I am able to do this, at least: To renounce renunciation. To give up cutting things out or cutting them off and pushing them away. To renounce labels and definitions and also to renounce discarding labels and definitions. Yes, I am still an Anglican. I will always carry that sensibility, the idea that Truth is more reliably found in music, poetry, and story than in dogmas, prescriptions, and propositions. Yes, I am a Druid, a Revival Druid, for whom Arthurian legend and Welsh poetry echo with Truth even where their facts are wrong. I am an Advanced Adept of the New Hermetics; I earned that title with nine months of daily work and a workshop in Florida that was my first time travelling alone. My default setting for witchcraft and paganism is still Reclaiming and Feri rather than British Traditional Wicca or Reconstructionist movements. And yes, I am a Buddhist; the Dharma is the great canopy under which everything fits, the mandala where everything has a place.
You can call me any of those things, or call me nothing. You can call me eclectic or syncretic or both. Maybe the best thing to call me is a Mahayanist: I have come to believe that the Mahayana perspective of the bodhisattva, the one who seeks freedom and enlightenment in order to help others do the same, is the truest perspective on the spiritual life. I’ve also come to believe that magic is the Vajrayana of the West, the accelerated method of attaining buddhahood in this lifetime so as to benefit all beings.
Some days I don’t feel like a daily spiritual practice is worth it. Right now I have set myself the goal of learning the traditional pentagram and hexagram rituals that come out of the Golden Dawn tradition, starting with one month of the Lesser Banishing Ritual of the Pentagram. It’s a struggle to pull myself together after dinner, put on the robe and the Rose Cross lamen, and buzz out those Hebrew Names. What am I doing this for? What good does it do me, or anyone? At least the morning exercise practice has made me feel noticeably, significantly better.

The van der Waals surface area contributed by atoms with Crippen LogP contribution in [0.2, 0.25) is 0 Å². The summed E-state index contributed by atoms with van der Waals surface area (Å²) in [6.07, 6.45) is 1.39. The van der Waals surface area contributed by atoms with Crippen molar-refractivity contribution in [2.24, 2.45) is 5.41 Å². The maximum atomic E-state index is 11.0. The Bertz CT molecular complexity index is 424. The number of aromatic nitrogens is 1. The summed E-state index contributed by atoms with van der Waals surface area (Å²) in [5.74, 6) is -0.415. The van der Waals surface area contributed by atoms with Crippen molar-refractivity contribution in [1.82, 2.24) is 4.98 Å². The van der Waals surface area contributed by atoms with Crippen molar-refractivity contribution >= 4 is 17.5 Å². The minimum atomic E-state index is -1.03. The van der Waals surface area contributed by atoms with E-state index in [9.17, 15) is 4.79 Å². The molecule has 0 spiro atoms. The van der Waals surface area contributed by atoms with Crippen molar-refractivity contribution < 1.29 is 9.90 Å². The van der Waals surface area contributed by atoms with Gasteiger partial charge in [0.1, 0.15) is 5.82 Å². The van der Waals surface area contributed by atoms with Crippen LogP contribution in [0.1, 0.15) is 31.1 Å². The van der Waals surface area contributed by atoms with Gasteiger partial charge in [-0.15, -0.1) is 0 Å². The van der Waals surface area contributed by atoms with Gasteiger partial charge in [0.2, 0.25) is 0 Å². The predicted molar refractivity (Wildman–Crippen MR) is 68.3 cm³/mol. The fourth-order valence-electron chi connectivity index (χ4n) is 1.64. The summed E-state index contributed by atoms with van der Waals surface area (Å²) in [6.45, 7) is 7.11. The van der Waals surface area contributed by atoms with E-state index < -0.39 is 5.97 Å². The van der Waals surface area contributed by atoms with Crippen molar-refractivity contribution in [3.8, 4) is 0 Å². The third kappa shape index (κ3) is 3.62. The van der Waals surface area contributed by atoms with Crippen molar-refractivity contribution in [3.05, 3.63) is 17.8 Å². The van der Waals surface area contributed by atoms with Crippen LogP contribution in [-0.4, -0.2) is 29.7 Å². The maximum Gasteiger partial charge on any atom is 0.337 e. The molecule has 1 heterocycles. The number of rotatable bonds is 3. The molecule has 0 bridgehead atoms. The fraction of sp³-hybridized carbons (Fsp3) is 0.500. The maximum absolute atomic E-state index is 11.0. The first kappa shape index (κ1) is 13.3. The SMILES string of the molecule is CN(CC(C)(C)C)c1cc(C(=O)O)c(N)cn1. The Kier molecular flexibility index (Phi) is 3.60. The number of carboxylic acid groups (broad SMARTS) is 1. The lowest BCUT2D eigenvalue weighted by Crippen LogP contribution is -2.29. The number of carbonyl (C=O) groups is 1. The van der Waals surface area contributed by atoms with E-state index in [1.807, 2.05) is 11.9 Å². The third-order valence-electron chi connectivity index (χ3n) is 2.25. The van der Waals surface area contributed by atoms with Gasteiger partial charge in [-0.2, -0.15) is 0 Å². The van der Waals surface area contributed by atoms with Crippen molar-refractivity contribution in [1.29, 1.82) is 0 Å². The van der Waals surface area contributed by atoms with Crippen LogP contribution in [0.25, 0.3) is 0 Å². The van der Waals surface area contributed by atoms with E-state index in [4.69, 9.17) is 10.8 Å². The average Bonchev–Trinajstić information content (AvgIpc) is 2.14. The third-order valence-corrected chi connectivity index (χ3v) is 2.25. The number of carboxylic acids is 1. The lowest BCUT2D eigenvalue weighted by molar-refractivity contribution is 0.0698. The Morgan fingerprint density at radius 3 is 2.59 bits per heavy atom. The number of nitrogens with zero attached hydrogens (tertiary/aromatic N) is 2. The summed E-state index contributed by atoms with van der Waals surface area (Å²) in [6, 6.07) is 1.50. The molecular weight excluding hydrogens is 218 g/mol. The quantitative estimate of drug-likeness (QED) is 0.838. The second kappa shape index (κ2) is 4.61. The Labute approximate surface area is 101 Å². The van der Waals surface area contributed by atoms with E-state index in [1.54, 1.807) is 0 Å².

But I do it, because I’ve decided to take myself seriously as an Adept, someone who has taken that bodhisattva vow to save all others, one for all and all for one, someone who has training and experience and dedication and intention and a clear vision of what’s necessary. I see that motivation of wisdom and compassion, what Buddhism calls bodhicitta, spreading amongst neopagans and magical practitioners, and I am happy. In a few hundred years we will have a truly American Buddhism, and it will be pagan as much as Christian as much as Buddhist, just as the Dharma became Tibetan and Chinese and Japanese.
The Work is there to be done. Some of us will do it as teachers and public figures, and some of us, like me, will do it as solitaries, even hermits (hermits in the Tarot sense). Some of us will do it with religious labels, and some without; some of us will do it as Pagans, some as Christians, some as Buddhists, some as humanists, some as witches. There is enough Work for all of us; there is a proper Work for each of us. I show up for my day job, read and write, and try to do my share. You can, too.